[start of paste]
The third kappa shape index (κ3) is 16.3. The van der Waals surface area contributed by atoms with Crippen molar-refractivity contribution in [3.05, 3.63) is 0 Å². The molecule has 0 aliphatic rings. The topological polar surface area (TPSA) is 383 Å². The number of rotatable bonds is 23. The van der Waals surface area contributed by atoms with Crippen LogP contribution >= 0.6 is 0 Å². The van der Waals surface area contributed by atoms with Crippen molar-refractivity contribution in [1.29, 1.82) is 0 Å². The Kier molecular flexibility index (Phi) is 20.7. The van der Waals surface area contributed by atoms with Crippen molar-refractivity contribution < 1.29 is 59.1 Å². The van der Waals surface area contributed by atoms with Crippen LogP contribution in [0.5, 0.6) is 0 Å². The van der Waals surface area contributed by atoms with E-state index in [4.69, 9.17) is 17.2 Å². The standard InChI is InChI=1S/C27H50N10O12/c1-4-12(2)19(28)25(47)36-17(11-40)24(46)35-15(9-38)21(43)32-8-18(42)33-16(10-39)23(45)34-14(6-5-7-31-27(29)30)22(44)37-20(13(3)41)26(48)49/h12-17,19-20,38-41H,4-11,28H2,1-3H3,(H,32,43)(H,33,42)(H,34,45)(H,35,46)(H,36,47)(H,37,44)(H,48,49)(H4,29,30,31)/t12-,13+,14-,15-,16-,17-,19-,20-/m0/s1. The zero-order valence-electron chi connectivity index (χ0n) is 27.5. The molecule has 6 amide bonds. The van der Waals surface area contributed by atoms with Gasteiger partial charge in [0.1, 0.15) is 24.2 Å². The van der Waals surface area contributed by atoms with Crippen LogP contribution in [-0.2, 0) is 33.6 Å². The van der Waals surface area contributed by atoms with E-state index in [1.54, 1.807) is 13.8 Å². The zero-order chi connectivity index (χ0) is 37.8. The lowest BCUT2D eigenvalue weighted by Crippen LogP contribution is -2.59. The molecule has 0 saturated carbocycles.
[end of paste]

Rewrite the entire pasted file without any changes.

The third kappa shape index (κ3) is 16.3. The van der Waals surface area contributed by atoms with Crippen molar-refractivity contribution in [3.05, 3.63) is 0 Å². The molecule has 0 aliphatic rings. The topological polar surface area (TPSA) is 383 Å². The number of rotatable bonds is 23. The van der Waals surface area contributed by atoms with Crippen LogP contribution >= 0.6 is 0 Å². The van der Waals surface area contributed by atoms with Crippen molar-refractivity contribution in [1.29, 1.82) is 0 Å². The Kier molecular flexibility index (Phi) is 20.7. The van der Waals surface area contributed by atoms with Crippen molar-refractivity contribution < 1.29 is 59.1 Å². The van der Waals surface area contributed by atoms with Crippen LogP contribution in [0.5, 0.6) is 0 Å². The van der Waals surface area contributed by atoms with E-state index in [4.69, 9.17) is 17.2 Å². The standard InChI is InChI=1S/C27H50N10O12/c1-4-12(2)19(28)25(47)36-17(11-40)24(46)35-15(9-38)21(43)32-8-18(42)33-16(10-39)23(45)34-14(6-5-7-31-27(29)30)22(44)37-20(13(3)41)26(48)49/h12-17,19-20,38-41H,4-11,28H2,1-3H3,(H,32,43)(H,33,42)(H,34,45)(H,35,46)(H,36,47)(H,37,44)(H,48,49)(H4,29,30,31)/t12-,13+,14-,15-,16-,17-,19-,20-/m0/s1. The zero-order valence-electron chi connectivity index (χ0n) is 27.5. The molecule has 6 amide bonds. The van der Waals surface area contributed by atoms with Gasteiger partial charge in [0.1, 0.15) is 24.2 Å². The van der Waals surface area contributed by atoms with Crippen LogP contribution in [-0.2, 0) is 33.6 Å². The van der Waals surface area contributed by atoms with E-state index in [1.54, 1.807) is 13.8 Å². The zero-order chi connectivity index (χ0) is 37.8. The lowest BCUT2D eigenvalue weighted by Crippen LogP contribution is -2.59. The molecule has 0 saturated carbocycles.